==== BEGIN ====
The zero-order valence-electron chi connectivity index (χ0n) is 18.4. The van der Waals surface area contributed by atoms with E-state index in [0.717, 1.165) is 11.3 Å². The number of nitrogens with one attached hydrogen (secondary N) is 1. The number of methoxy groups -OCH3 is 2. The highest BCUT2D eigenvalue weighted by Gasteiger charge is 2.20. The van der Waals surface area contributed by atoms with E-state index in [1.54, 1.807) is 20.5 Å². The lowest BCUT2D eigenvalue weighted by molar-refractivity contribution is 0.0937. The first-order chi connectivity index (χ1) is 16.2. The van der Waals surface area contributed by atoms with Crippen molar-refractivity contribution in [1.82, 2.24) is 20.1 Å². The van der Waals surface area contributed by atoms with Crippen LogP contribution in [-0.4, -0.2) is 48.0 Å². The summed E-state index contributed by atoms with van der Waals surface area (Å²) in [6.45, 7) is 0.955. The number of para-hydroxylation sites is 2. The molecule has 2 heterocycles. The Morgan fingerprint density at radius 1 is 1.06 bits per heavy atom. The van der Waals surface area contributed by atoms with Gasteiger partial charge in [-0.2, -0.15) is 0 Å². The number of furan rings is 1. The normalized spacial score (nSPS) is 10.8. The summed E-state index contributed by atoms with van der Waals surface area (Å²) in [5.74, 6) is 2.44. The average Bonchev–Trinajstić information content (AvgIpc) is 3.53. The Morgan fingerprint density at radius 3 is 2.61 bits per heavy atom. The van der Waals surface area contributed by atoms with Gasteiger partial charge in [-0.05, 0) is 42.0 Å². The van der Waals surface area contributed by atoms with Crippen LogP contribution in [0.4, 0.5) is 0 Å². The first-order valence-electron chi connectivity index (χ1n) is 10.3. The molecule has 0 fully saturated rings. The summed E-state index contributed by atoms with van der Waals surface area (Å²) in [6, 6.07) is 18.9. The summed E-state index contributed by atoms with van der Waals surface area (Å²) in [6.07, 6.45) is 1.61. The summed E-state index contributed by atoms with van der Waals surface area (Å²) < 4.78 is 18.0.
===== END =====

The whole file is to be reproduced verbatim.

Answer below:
The zero-order valence-electron chi connectivity index (χ0n) is 18.4. The van der Waals surface area contributed by atoms with E-state index in [0.717, 1.165) is 11.3 Å². The number of nitrogens with one attached hydrogen (secondary N) is 1. The number of methoxy groups -OCH3 is 2. The highest BCUT2D eigenvalue weighted by Gasteiger charge is 2.20. The van der Waals surface area contributed by atoms with E-state index in [1.54, 1.807) is 20.5 Å². The lowest BCUT2D eigenvalue weighted by molar-refractivity contribution is 0.0937. The first-order chi connectivity index (χ1) is 16.2. The van der Waals surface area contributed by atoms with Crippen molar-refractivity contribution in [1.82, 2.24) is 20.1 Å². The van der Waals surface area contributed by atoms with Crippen LogP contribution in [-0.4, -0.2) is 48.0 Å². The summed E-state index contributed by atoms with van der Waals surface area (Å²) in [6.45, 7) is 0.955. The number of para-hydroxylation sites is 2. The molecule has 2 heterocycles. The Morgan fingerprint density at radius 1 is 1.06 bits per heavy atom. The van der Waals surface area contributed by atoms with Gasteiger partial charge in [-0.2, -0.15) is 0 Å². The number of furan rings is 1. The normalized spacial score (nSPS) is 10.8. The summed E-state index contributed by atoms with van der Waals surface area (Å²) in [5.74, 6) is 2.44. The average Bonchev–Trinajstić information content (AvgIpc) is 3.53. The Morgan fingerprint density at radius 3 is 2.61 bits per heavy atom. The van der Waals surface area contributed by atoms with Gasteiger partial charge in [-0.05, 0) is 42.0 Å². The van der Waals surface area contributed by atoms with Crippen LogP contribution in [0.4, 0.5) is 0 Å². The first-order valence-electron chi connectivity index (χ1n) is 10.3. The molecule has 0 fully saturated rings. The summed E-state index contributed by atoms with van der Waals surface area (Å²) in [6, 6.07) is 18.9. The summed E-state index contributed by atoms with van der Waals surface area (Å²) in [6.07, 6.45) is 1.61. The summed E-state index contributed by atoms with van der Waals surface area (Å²) < 4.78 is 18.0.